In this population based nationwide study with complete follow up, we found a moderate decline in hospital admission rates for UC after appendicectomy in those who already had UC before their appendicectomy. However, this decline cannot be attributed to appendicectomy as the reference cohort showed an even greater decline in admission rate. This decline in admission rate with time is well known,15 and our design took this into account by use of a reference cohort.
A recent Australian study addressed the same issue in a case control study of 259 prevalent UC patients. The authors found no apparent effect of appendicectomy on measures of disease activity, such as disease extent, need for immunosuppressive therapy with azathioprine or 6-mercaptopurine, or colectomy. However, only eight patients were recruited who had their appendices removed after the onset of UC, and hence clinically important effects may have been overlooked.16
One of the problems in our study was that the admission rate was a crude measure of disease activity. Most UC patients have a course that rarely warrants admission17 and other factors, such as quality and access of outpatient care, may be important determinants of admission, except in severe episodes. It is thus possible that appendicectomy could decrease the number of mild flare ups without being evident in our material. It would have been attractive to conduct our study with more detailed account of the clinical course—that is, with a prospective registering of data. Unfortunately, we cannot identify the subjects in our index cohort before they have an appendicectomy. Thus it would be impossible to gather prospective information about the clinical course before appendicectomy. In addition, the crudeness of our activity measure is likely to apply equally to the index and reference cohorts, which implies that it is a source of random error, not of bias. In some sense, our use of routine data might actually be a strength as the study in itself did not affect the clinical performance caused by the research question.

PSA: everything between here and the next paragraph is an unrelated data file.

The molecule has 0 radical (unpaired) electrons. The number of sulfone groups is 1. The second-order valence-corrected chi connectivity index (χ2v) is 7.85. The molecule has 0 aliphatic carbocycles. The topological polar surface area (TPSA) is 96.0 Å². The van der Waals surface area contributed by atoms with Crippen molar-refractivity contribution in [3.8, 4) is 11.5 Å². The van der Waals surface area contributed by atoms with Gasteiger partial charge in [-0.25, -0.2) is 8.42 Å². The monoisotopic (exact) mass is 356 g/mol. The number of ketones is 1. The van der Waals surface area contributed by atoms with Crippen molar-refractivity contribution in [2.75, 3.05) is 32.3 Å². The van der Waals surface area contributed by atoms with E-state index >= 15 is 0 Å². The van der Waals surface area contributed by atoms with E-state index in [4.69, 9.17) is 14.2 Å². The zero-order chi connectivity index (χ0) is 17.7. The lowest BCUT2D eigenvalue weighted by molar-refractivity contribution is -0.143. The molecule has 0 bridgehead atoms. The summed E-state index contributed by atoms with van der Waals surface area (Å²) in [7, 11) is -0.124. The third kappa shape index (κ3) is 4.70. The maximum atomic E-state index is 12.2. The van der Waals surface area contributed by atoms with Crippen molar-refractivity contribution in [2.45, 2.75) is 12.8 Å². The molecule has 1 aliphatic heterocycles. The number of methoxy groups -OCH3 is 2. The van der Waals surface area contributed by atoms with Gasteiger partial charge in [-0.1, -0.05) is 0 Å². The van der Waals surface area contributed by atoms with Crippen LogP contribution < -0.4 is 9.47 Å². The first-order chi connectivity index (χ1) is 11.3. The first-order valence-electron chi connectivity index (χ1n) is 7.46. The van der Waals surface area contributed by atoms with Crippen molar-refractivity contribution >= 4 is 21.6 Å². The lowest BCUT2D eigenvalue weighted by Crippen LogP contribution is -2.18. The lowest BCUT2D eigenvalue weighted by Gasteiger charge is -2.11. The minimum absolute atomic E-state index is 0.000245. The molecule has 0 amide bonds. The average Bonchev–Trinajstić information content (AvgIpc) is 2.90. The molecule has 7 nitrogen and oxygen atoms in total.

It is well known that discharge diagnoses are not entirely accurate. However, UC may have been misclassified in only approximately 10% of the cases listed in the Discharge Registry,18 and data quality for surgical procedures is high. As this is most likely evenly distributed between the cohorts, it may have led to a slight bias towards observing no difference.
Finally, an unknown proportion of our reference cohort had an appendicectomy before we had a chance to observe it—that is, before the DNRP began registering in 1977. However, this proportion is likely to be very small. The proportion of incident UC patients that had an appendicectomy prior to UC onset varies between 1% and 8% in the literature.1–6 There is no reason to suspect it should be higher in our reference cohort. In addition, we know that our reference subjects did not have an appendicectomy from 1977 to 1999. Hence the conditional probability of an unregistered appendicectomy prior to UC onset in our study is probably lower than the 1–8% known from the literature. Furthermore, this is only a problem to the extent that UC with onset many years after appendicectomy would have an atypical course.
It would be desirable to conduct a trial in which patients with UC were randomised to appendicectomy versus no appendicectomy and followed with respect to clinical outcome. Randomisation would ensure that the study groups were comparable at baseline with respect to determinants of clinical course. Unfortunately, our study does not lend support to expectations of a therapeutic breakthrough by such a trial.
With due reservation to the crudeness of our activity measure and this study being purely observational, we conclude that appendicectomy does not ameliorate the clinical course in UC patients.
We are indebted to John Baron MD for suggestions. The paper was supported by a grant from Funen County Medical Research Foundation.